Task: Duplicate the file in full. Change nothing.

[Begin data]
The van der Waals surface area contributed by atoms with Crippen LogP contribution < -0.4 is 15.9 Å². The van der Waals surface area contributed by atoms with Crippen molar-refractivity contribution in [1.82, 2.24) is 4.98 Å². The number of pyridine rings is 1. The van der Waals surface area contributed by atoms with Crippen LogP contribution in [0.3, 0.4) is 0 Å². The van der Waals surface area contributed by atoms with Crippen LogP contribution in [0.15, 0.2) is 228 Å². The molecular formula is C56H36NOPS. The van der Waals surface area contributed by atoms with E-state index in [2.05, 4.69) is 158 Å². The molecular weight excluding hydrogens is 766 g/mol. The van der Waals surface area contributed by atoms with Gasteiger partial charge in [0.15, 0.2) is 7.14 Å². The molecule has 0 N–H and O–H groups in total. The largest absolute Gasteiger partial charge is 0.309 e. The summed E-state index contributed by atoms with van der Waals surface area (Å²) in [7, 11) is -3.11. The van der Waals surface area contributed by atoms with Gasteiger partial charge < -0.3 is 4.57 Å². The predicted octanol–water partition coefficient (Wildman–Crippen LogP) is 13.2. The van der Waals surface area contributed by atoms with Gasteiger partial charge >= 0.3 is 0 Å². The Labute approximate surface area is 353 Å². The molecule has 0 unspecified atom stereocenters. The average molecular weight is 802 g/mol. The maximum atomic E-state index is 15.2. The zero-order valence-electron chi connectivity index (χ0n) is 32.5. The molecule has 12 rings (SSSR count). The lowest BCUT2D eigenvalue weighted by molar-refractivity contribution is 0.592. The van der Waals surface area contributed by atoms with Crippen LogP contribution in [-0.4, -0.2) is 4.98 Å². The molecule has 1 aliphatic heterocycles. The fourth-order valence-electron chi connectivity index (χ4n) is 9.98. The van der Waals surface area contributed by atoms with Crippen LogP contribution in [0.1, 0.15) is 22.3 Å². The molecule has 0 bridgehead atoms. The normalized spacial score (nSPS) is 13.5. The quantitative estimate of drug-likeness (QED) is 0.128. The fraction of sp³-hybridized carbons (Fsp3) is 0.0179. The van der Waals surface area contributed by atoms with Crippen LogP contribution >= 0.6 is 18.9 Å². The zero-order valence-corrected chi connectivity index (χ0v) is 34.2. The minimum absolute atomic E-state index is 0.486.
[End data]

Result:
The van der Waals surface area contributed by atoms with Crippen LogP contribution < -0.4 is 15.9 Å². The van der Waals surface area contributed by atoms with Crippen molar-refractivity contribution in [1.82, 2.24) is 4.98 Å². The number of pyridine rings is 1. The van der Waals surface area contributed by atoms with Crippen LogP contribution in [0.3, 0.4) is 0 Å². The van der Waals surface area contributed by atoms with Crippen LogP contribution in [0.15, 0.2) is 228 Å². The molecular formula is C56H36NOPS. The van der Waals surface area contributed by atoms with E-state index in [2.05, 4.69) is 158 Å². The molecular weight excluding hydrogens is 766 g/mol. The van der Waals surface area contributed by atoms with Gasteiger partial charge in [0.15, 0.2) is 7.14 Å². The molecule has 0 N–H and O–H groups in total. The largest absolute Gasteiger partial charge is 0.309 e. The summed E-state index contributed by atoms with van der Waals surface area (Å²) in [7, 11) is -3.11. The van der Waals surface area contributed by atoms with Gasteiger partial charge < -0.3 is 4.57 Å². The predicted octanol–water partition coefficient (Wildman–Crippen LogP) is 13.2. The van der Waals surface area contributed by atoms with Gasteiger partial charge >= 0.3 is 0 Å². The Labute approximate surface area is 353 Å². The molecule has 0 unspecified atom stereocenters. The average molecular weight is 802 g/mol. The maximum atomic E-state index is 15.2. The zero-order valence-electron chi connectivity index (χ0n) is 32.5. The molecule has 12 rings (SSSR count). The lowest BCUT2D eigenvalue weighted by molar-refractivity contribution is 0.592. The van der Waals surface area contributed by atoms with Crippen LogP contribution in [-0.4, -0.2) is 4.98 Å². The molecule has 1 aliphatic heterocycles. The fourth-order valence-electron chi connectivity index (χ4n) is 9.98. The van der Waals surface area contributed by atoms with Crippen LogP contribution in [0.1, 0.15) is 22.3 Å². The molecule has 0 bridgehead atoms. The normalized spacial score (nSPS) is 13.5. The quantitative estimate of drug-likeness (QED) is 0.128. The fraction of sp³-hybridized carbons (Fsp3) is 0.0179. The van der Waals surface area contributed by atoms with Crippen LogP contribution >= 0.6 is 18.9 Å². The zero-order valence-corrected chi connectivity index (χ0v) is 34.2. The minimum absolute atomic E-state index is 0.486.